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NIHORT advises trainees to ustilise kits for food security, agribusiness

By Femi Ibirogba
26 February 2021   |   3:00 am
In a remark, he described as ‘Listen, Invest and Help Others,’ Director of Research, the National Horticultural Research Institute (NIHORT), Dr Lawrence Taiwo-Olajide

In a remark he described as ‘Listen, Invest and Help Others,’ Director of Research, the National Horticultural Research Institute (NIHORT), Dr Lawrence Taiwo-Olajide, while urging participants of training on plantation/banana value chain, said kits and knowledge acquired should be maximised for food security and sustainable agribusinesses.

Also, during capacity building for youths and women between 24 and 26 February 2021, the Executive Director/Chief Executive Officer of NIHORT, Dr Abayomi Olaniyan, said exposing the participants to areas such as nursery production practices, orchard establishment, processing techniques, the economics of plantain production/processing, marketing and record-keeping, among others, has the potential to reduce poverty and create sustainable food businesses.

“Plantain is an important food security crop and source of income most, especially for smallholder farmers. Plantain is very easy to cultivate and maintain, unlike other cash crops that require so much time and money to maintain,” Dr Olaniyan said.

“It is a low capital agribusiness,” the executive director added, “very lucrative and almost every Nigerian soil is good for plantain production. Plantain fruits all year round, which makes the crop a more reliable all-season staple food crop.”

He explained that Nigeria has a comparative advantage in plantain production and is one of the major producers of plantain in the world, ranked fifth with a production figure of 3,182,872 tonnes as recorded in 2019.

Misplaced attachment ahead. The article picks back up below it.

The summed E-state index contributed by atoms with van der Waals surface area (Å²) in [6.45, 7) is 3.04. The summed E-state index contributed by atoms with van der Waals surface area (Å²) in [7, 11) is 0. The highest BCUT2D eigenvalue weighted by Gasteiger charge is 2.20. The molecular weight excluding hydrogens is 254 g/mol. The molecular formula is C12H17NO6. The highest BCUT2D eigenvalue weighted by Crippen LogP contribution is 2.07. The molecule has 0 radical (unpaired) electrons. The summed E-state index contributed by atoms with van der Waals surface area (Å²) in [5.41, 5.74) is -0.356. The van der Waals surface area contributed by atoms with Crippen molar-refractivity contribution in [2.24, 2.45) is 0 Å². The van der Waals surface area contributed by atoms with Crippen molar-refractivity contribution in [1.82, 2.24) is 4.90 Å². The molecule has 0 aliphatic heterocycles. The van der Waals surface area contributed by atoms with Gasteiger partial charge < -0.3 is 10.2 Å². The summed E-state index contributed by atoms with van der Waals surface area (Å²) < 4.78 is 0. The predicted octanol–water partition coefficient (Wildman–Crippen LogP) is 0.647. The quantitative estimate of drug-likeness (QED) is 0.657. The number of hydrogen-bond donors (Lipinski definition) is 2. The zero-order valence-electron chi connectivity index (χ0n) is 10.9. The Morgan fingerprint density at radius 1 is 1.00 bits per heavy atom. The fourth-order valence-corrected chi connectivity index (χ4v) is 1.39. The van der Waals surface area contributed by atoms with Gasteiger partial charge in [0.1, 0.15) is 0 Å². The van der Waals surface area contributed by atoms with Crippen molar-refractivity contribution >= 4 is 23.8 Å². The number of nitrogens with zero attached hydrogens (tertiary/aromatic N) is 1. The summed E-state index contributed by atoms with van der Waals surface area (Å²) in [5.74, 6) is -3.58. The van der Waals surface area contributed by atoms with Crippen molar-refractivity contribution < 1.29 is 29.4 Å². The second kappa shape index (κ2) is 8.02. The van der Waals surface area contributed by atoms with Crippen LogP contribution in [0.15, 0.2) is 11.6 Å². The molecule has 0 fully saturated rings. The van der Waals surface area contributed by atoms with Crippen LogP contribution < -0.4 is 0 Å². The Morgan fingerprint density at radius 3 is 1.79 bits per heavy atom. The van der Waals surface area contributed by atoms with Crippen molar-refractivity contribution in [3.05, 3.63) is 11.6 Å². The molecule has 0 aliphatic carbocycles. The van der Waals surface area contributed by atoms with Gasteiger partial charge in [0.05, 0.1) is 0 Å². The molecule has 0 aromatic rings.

The commodity is commercially viable and a money-spinner for those that understand the value chain, he said.

The slow rate of sucker multiplication is one of the major constraints to plantain production, and dependence on natural regeneration of plantlets for the supply of planting materials has been observed to be inadequate and encourages infection by fungi, nematodes and weevils.

Therefore, to lessen the effect of these biotic agents, rapid production of clean planting materials becomes imperative. Improved production techniques will shorten the gestation period and increase yield and ensure food security.

“To ensure success in plantain cultivation, there is the need for adequate skills and plan on land preparation, planting, good agronomic practices, disease and pest management strategies, as well as weed control,” Olaniyan said.

Additionally, processing plantain would help reduce post-harvest losses of the crop, which is about 60%. Plantain could be processed into flour, chips and other products for local consumption and export.

The chairman, the Governing Board of NIHORT, Major-General Mohammed Garba (retd), said the commodities had been linked to many health benefits and solutions, including a reduction in risk-related diseases not limited to diabetics and cancer, but also numerous nutritional value requirements for health management.

“It is in the light of these and in our nation’s agricultural economic development as well as our desire to achieve sustainable economic empowerment, and growth in the commodity value chains of these crops that make this training crucial, thereby build the capacity of our citizens, in particular our unemployed youths and women,” he said.

The capacity building was necessary to equip citizens with skills and competencies necessary in horticultural value chains of various crops that would ensure sustainable agricultural development, improve individual income and economic empowerment, he said.